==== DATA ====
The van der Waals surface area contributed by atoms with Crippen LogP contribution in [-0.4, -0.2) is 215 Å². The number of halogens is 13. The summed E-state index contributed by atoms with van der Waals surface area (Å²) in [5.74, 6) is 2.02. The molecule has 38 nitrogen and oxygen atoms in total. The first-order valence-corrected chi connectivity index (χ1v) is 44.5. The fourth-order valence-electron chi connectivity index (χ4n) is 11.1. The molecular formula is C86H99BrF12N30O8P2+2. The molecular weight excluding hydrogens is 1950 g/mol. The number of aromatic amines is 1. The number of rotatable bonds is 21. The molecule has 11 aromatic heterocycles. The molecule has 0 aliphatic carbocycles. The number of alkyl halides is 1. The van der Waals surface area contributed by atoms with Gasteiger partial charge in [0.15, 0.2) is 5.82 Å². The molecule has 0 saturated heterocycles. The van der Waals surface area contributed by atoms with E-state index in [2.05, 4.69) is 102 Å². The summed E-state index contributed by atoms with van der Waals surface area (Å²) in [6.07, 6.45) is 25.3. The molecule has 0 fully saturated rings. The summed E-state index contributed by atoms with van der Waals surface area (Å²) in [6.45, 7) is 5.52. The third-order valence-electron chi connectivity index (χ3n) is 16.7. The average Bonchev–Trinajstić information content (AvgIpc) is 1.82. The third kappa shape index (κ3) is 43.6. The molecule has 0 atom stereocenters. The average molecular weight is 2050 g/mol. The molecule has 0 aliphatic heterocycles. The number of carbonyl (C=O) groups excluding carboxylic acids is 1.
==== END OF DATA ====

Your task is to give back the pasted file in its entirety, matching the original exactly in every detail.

The van der Waals surface area contributed by atoms with Crippen LogP contribution in [-0.4, -0.2) is 215 Å². The number of halogens is 13. The summed E-state index contributed by atoms with van der Waals surface area (Å²) in [5.74, 6) is 2.02. The molecule has 38 nitrogen and oxygen atoms in total. The first-order valence-corrected chi connectivity index (χ1v) is 44.5. The fourth-order valence-electron chi connectivity index (χ4n) is 11.1. The molecular formula is C86H99BrF12N30O8P2+2. The molecular weight excluding hydrogens is 1950 g/mol. The number of aromatic amines is 1. The number of rotatable bonds is 21. The molecule has 11 aromatic heterocycles. The molecule has 0 aliphatic carbocycles. The number of alkyl halides is 1. The van der Waals surface area contributed by atoms with Gasteiger partial charge in [0.15, 0.2) is 5.82 Å². The molecule has 0 saturated heterocycles. The van der Waals surface area contributed by atoms with E-state index in [2.05, 4.69) is 102 Å². The summed E-state index contributed by atoms with van der Waals surface area (Å²) in [6.07, 6.45) is 25.3. The molecule has 0 fully saturated rings. The summed E-state index contributed by atoms with van der Waals surface area (Å²) in [6.45, 7) is 5.52. The third-order valence-electron chi connectivity index (χ3n) is 16.7. The average Bonchev–Trinajstić information content (AvgIpc) is 1.82. The third kappa shape index (κ3) is 43.6. The molecule has 0 atom stereocenters. The average molecular weight is 2050 g/mol. The molecule has 0 aliphatic heterocycles. The number of carbonyl (C=O) groups excluding carboxylic acids is 1.